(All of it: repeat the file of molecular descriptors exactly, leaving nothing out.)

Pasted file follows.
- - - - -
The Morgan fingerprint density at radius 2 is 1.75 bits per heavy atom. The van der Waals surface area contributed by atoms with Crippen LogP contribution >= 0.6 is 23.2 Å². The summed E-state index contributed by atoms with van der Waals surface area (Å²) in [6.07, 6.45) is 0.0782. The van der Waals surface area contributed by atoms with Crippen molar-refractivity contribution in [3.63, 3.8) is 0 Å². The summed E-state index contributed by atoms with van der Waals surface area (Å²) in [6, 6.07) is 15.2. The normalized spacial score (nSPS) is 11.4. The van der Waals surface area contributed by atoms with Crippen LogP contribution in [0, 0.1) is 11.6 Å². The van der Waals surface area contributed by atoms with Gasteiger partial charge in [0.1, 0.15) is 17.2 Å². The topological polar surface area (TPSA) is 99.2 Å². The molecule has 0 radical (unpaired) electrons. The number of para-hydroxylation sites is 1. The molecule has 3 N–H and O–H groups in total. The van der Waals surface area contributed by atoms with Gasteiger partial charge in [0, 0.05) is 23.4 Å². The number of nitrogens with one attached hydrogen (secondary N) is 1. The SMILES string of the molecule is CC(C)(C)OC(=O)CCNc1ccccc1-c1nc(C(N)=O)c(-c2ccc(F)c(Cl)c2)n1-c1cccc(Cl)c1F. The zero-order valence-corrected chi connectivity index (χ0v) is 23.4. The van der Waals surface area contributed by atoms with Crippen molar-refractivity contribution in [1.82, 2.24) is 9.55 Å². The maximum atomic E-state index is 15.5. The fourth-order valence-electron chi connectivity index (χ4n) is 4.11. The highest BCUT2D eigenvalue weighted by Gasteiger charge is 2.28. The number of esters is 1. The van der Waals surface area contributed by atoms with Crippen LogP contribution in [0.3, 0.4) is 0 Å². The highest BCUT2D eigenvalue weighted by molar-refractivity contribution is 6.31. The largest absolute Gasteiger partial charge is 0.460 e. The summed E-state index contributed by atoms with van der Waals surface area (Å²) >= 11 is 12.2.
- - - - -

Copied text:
The Morgan fingerprint density at radius 2 is 1.75 bits per heavy atom. The van der Waals surface area contributed by atoms with Crippen LogP contribution >= 0.6 is 23.2 Å². The summed E-state index contributed by atoms with van der Waals surface area (Å²) in [6.07, 6.45) is 0.0782. The van der Waals surface area contributed by atoms with Crippen molar-refractivity contribution in [3.63, 3.8) is 0 Å². The summed E-state index contributed by atoms with van der Waals surface area (Å²) in [6, 6.07) is 15.2. The normalized spacial score (nSPS) is 11.4. The van der Waals surface area contributed by atoms with Crippen LogP contribution in [0, 0.1) is 11.6 Å². The van der Waals surface area contributed by atoms with Gasteiger partial charge in [0.1, 0.15) is 17.2 Å². The topological polar surface area (TPSA) is 99.2 Å². The molecule has 0 radical (unpaired) electrons. The number of para-hydroxylation sites is 1. The molecule has 3 N–H and O–H groups in total. The van der Waals surface area contributed by atoms with Gasteiger partial charge in [0, 0.05) is 23.4 Å². The number of nitrogens with one attached hydrogen (secondary N) is 1. The SMILES string of the molecule is CC(C)(C)OC(=O)CCNc1ccccc1-c1nc(C(N)=O)c(-c2ccc(F)c(Cl)c2)n1-c1cccc(Cl)c1F. The zero-order valence-corrected chi connectivity index (χ0v) is 23.4. The van der Waals surface area contributed by atoms with Crippen molar-refractivity contribution in [1.82, 2.24) is 9.55 Å². The maximum atomic E-state index is 15.5. The fourth-order valence-electron chi connectivity index (χ4n) is 4.11. The highest BCUT2D eigenvalue weighted by Gasteiger charge is 2.28. The number of esters is 1. The van der Waals surface area contributed by atoms with Crippen LogP contribution in [0.3, 0.4) is 0 Å². The highest BCUT2D eigenvalue weighted by molar-refractivity contribution is 6.31. The largest absolute Gasteiger partial charge is 0.460 e. The summed E-state index contributed by atoms with van der Waals surface area (Å²) >= 11 is 12.2.